A new report from the Frederick D. Patterson Research Institute at the United Negro College Fund, finds that despite offering admission to a significant number of underserved students, historically Black colleges and universities (HBCUs) are remarkably successful at supporting social mobility among their students.
According to the report, social mobility has emerged as a primary measure for understanding the return on investment for the families of college students as well as society more broadly. The report illustrates the effectiveness of HBCUs with educating African Americans and leading them to higher earnings after graduating from college.
The major findingss of the study are that HBCUs serve more economically disenfranchised students than most U.S. institutions. The percentage of HBCUs that educate low-income students in comparison to the nationwide average is nearly 30 percent higher. When compared to other institutional types, HBCUs’ average access rate is more than twice that of all institutions nationwide and five times that of “Ivy Plus” institutions. These access rates reflect the fact that more than 70 percent of HBCU students are Pell Grant-eligible, and 39 percent are first-generation college students.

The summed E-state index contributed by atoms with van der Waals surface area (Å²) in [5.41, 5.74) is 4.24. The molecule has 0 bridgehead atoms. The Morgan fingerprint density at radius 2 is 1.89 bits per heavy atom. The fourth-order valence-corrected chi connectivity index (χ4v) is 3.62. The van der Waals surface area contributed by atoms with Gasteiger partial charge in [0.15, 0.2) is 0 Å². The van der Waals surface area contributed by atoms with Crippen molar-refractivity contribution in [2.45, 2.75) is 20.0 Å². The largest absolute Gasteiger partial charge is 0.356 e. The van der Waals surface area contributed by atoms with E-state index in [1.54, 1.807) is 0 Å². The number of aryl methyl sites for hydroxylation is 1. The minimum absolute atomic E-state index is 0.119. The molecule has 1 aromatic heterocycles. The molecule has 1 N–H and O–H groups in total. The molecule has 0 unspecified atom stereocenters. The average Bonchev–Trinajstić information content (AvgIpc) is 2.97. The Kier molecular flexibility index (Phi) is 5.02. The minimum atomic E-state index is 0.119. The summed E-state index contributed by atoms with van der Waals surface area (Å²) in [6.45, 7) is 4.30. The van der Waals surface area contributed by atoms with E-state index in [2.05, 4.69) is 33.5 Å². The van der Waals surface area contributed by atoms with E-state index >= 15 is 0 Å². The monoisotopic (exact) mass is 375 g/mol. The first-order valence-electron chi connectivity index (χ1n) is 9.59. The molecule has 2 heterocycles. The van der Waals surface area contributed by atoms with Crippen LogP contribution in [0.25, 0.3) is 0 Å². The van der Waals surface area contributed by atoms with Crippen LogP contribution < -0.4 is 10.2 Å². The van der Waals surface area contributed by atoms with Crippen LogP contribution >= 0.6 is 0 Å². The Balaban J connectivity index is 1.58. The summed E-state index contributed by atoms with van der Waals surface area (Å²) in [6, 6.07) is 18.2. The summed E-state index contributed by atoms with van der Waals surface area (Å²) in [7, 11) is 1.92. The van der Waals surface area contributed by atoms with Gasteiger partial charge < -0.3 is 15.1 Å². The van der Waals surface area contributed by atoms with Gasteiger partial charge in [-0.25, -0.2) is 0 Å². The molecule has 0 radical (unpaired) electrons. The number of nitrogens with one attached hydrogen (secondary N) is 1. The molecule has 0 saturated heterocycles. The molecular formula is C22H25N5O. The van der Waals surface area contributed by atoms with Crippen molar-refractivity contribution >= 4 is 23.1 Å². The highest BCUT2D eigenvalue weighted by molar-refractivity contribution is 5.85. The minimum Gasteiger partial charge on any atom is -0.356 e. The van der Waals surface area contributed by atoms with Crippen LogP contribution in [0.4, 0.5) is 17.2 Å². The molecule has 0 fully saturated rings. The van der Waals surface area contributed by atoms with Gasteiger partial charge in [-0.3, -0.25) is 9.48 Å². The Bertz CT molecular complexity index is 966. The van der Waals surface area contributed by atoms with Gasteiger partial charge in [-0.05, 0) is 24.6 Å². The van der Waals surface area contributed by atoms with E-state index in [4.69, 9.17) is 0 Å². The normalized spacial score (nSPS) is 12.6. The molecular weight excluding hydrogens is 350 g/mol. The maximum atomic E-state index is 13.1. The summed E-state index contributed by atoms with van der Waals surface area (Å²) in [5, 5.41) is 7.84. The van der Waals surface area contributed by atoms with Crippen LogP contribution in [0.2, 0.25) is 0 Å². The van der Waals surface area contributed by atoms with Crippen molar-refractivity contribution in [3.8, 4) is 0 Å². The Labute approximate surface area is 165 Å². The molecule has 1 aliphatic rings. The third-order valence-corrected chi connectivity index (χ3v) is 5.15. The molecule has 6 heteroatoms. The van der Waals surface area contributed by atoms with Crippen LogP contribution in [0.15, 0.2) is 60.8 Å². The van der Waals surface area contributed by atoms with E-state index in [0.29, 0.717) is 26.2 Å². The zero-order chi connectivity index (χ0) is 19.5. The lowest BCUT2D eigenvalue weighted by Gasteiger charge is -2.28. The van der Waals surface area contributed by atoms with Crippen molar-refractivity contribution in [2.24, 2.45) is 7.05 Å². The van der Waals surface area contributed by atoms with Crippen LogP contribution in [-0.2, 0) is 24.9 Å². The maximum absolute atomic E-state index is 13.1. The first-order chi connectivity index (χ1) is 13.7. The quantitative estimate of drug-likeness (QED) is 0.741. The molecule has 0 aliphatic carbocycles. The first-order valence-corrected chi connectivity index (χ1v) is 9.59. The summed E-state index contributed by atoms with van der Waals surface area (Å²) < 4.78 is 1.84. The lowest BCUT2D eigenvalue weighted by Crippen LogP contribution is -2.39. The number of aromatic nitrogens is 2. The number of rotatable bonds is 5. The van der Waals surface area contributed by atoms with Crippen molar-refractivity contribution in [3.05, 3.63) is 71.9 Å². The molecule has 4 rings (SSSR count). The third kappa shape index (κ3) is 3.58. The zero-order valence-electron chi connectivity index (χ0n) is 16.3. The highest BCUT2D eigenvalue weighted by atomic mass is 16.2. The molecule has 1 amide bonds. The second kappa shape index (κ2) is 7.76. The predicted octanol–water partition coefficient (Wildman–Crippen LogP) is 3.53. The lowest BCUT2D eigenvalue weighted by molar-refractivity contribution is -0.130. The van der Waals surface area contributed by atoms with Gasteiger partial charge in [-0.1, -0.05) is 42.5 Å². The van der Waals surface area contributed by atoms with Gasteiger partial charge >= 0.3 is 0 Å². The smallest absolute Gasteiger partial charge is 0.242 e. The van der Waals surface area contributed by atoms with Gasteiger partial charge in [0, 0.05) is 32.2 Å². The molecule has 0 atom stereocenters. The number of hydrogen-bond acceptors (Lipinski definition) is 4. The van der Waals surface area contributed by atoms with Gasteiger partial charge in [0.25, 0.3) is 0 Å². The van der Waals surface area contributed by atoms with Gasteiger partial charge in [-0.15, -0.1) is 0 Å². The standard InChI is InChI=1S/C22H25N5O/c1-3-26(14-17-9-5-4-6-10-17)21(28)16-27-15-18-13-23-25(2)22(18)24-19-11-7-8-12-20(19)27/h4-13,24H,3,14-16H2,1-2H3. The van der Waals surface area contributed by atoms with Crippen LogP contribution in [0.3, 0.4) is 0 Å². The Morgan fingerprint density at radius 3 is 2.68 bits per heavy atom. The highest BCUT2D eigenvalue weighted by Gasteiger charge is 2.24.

On average and across institution type, when it comes to mobility rates HBCUs outperformall other categories and are double the national rate, being the primary postsecondary driver for moving Black Americans from poverty to the middle class.
“These findings demonstrate that investment in HBCUs builds institutions that are primary drivers of success for historically marginalized people. Contributing to the advancement of an HBCU directly influences the continued improvement of economic outcomes for Black Americans — and by extension, our society-at-large,” said Nadrea Njoku, interim director of the Frederick D. Patterson Research Institute.
The full report, HBCUs Transforming Generations: Social Mobility Outcomes for HBCU Alumni, may be downloaded by clicking here.